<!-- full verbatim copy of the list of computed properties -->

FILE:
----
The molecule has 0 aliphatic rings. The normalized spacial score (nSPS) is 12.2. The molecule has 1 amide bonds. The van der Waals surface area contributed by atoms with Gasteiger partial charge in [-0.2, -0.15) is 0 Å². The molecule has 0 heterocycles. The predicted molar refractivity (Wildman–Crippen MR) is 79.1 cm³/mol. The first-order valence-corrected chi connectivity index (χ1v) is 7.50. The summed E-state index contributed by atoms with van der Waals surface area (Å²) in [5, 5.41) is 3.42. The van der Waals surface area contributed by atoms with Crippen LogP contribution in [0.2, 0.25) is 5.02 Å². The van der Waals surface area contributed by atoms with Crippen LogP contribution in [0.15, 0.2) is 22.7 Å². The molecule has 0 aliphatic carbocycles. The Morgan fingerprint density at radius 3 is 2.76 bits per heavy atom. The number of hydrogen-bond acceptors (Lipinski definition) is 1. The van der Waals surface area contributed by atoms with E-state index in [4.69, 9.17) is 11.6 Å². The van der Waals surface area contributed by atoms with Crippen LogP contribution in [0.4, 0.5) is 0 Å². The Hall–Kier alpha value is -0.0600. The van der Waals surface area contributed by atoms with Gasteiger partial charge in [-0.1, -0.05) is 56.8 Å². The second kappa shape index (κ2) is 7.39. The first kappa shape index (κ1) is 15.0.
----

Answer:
The molecule has 0 aliphatic rings. The normalized spacial score (nSPS) is 12.2. The molecule has 1 amide bonds. The van der Waals surface area contributed by atoms with Gasteiger partial charge in [-0.2, -0.15) is 0 Å². The molecule has 0 heterocycles. The predicted molar refractivity (Wildman–Crippen MR) is 79.1 cm³/mol. The first-order valence-corrected chi connectivity index (χ1v) is 7.50. The summed E-state index contributed by atoms with van der Waals surface area (Å²) in [5, 5.41) is 3.42. The van der Waals surface area contributed by atoms with Crippen LogP contribution in [0.2, 0.25) is 5.02 Å². The van der Waals surface area contributed by atoms with Crippen LogP contribution in [0.15, 0.2) is 22.7 Å². The molecule has 0 aliphatic carbocycles. The Morgan fingerprint density at radius 3 is 2.76 bits per heavy atom. The number of hydrogen-bond acceptors (Lipinski definition) is 1. The van der Waals surface area contributed by atoms with E-state index in [4.69, 9.17) is 11.6 Å². The van der Waals surface area contributed by atoms with Crippen LogP contribution in [0.4, 0.5) is 0 Å². The Hall–Kier alpha value is -0.0600. The van der Waals surface area contributed by atoms with Gasteiger partial charge in [-0.1, -0.05) is 56.8 Å². The second kappa shape index (κ2) is 7.39. The first kappa shape index (κ1) is 15.0.